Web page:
Whatever the imagination of the day offers [the Frenchman] to increase his emotion, all the classical, rhetorical, and dramatic material at his command, are employed for the embellishment of his festival. Already wildly enthusiastic, he is anxious to increase his enthusiasm. — At Lyons, the fifty thousand confederates from the south range themselves in line of battle around an artificial rock, fifty feet high, covered with shrubs, and surmounted by a Temple of Concord in which stands a huge statue of Liberty; the steps of the rock are decked with flags, and a solemn mass precedes the administration of the oath. — At Paris, an altar dedicated to the country is erected in the middle of the Champ de Mars, which is transformed into a colossal circus…Never was such an effort made to intoxicate the senses and strain the nerves beyond their powers of endurance! — The moral machine is made to vibrate to the same and even to a greater extent. For more than a year past, harangues, proclamations, addresses, newspapers and events have daily added one degree more to the pressure. On this occasion, thousands of speeches, multiplied by myriads of newspapers, carry the enthusiasm to the highest pitch. Declamation foams and rolls along in a steady stream of rhetoric everywhere throughout France. In this state of excitement the difference between magniloquence and sincerity, between the false and the true, between show and substance, is no longer distinguishable. The Federation becomes an opera which is seriously played in the open street — children have parts assigned them in it; it occurs to no one that they are puppets, and that the words taken for an expression of the heart are simply memorized speeches that have been put into their mouths. (Hippolyte Taine, The French Revolution, Volume 1). Pgs. 220-221.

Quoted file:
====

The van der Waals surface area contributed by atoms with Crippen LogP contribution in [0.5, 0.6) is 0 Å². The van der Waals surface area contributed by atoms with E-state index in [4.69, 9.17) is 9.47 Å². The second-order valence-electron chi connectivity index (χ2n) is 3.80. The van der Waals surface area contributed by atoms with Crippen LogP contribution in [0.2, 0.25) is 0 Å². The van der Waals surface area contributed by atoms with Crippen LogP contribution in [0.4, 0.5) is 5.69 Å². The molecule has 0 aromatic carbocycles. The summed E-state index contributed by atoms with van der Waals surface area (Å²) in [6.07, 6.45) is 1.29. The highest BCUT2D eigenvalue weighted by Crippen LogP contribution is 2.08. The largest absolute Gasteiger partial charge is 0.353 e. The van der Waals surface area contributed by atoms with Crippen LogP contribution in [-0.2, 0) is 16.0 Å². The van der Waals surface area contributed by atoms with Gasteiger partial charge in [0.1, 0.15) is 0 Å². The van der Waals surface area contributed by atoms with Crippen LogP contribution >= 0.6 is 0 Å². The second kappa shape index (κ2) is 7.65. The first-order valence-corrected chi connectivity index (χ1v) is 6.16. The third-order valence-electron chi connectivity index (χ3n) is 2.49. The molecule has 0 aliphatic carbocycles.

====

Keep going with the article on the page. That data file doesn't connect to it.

Taine was not alone in thus criticizing certain aspects of French revolutionary spectacles. Even the famed Russian anarchist Petr Kropotkin, who regarded Taine as a vulgar bourgeois historian, had to agree that these festivals had their limitations. “Taine disparages the festivals of the Revolution, and it is true that those of 1793 and 1794 were often too theatrical,” Kropotkin conceded. (Petr Kropotkin, The Great French Revolution. Pg. 177).